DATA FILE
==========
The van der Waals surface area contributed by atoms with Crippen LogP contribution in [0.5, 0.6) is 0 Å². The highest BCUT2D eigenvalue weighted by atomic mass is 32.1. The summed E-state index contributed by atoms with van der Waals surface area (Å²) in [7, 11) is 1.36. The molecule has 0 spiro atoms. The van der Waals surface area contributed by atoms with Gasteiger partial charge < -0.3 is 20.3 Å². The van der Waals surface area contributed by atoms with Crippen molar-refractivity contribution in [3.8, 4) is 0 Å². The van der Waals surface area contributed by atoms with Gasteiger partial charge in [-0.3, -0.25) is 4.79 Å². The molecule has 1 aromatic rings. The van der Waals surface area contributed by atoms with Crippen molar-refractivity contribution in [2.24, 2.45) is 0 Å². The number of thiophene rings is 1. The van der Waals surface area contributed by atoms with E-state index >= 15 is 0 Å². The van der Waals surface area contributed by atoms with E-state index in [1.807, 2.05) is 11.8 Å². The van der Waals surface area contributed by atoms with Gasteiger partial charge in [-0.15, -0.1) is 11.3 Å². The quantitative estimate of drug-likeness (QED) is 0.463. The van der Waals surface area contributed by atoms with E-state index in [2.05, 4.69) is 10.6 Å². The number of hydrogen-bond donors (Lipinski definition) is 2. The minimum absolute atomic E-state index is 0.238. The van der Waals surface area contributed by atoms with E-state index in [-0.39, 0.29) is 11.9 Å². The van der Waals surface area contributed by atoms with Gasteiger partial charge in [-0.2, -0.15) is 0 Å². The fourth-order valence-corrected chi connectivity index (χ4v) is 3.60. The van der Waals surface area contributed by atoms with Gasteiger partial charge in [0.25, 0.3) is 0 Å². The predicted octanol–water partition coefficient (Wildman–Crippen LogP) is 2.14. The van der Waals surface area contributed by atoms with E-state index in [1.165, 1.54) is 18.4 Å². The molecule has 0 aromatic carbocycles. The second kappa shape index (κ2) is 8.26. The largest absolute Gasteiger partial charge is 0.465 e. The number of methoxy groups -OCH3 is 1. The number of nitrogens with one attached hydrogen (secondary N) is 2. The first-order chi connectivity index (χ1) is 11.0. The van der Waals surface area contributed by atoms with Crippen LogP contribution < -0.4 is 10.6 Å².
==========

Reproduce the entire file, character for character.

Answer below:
The van der Waals surface area contributed by atoms with Crippen LogP contribution in [0.5, 0.6) is 0 Å². The highest BCUT2D eigenvalue weighted by atomic mass is 32.1. The summed E-state index contributed by atoms with van der Waals surface area (Å²) in [7, 11) is 1.36. The molecule has 0 spiro atoms. The van der Waals surface area contributed by atoms with Gasteiger partial charge < -0.3 is 20.3 Å². The van der Waals surface area contributed by atoms with Crippen molar-refractivity contribution in [3.8, 4) is 0 Å². The van der Waals surface area contributed by atoms with Gasteiger partial charge in [-0.3, -0.25) is 4.79 Å². The molecule has 1 aromatic rings. The van der Waals surface area contributed by atoms with Crippen molar-refractivity contribution in [2.24, 2.45) is 0 Å². The number of thiophene rings is 1. The van der Waals surface area contributed by atoms with E-state index >= 15 is 0 Å². The van der Waals surface area contributed by atoms with E-state index in [1.807, 2.05) is 11.8 Å². The van der Waals surface area contributed by atoms with Gasteiger partial charge in [-0.15, -0.1) is 11.3 Å². The quantitative estimate of drug-likeness (QED) is 0.463. The van der Waals surface area contributed by atoms with E-state index in [2.05, 4.69) is 10.6 Å². The number of hydrogen-bond donors (Lipinski definition) is 2. The minimum absolute atomic E-state index is 0.238. The van der Waals surface area contributed by atoms with E-state index in [-0.39, 0.29) is 11.9 Å². The van der Waals surface area contributed by atoms with Gasteiger partial charge in [-0.2, -0.15) is 0 Å². The fourth-order valence-corrected chi connectivity index (χ4v) is 3.60. The van der Waals surface area contributed by atoms with Gasteiger partial charge in [0.25, 0.3) is 0 Å². The predicted octanol–water partition coefficient (Wildman–Crippen LogP) is 2.14. The van der Waals surface area contributed by atoms with E-state index in [1.165, 1.54) is 18.4 Å². The molecule has 0 aromatic carbocycles. The second kappa shape index (κ2) is 8.26. The largest absolute Gasteiger partial charge is 0.465 e. The number of methoxy groups -OCH3 is 1. The number of nitrogens with one attached hydrogen (secondary N) is 2. The first-order chi connectivity index (χ1) is 11.0. The van der Waals surface area contributed by atoms with Crippen LogP contribution < -0.4 is 10.6 Å².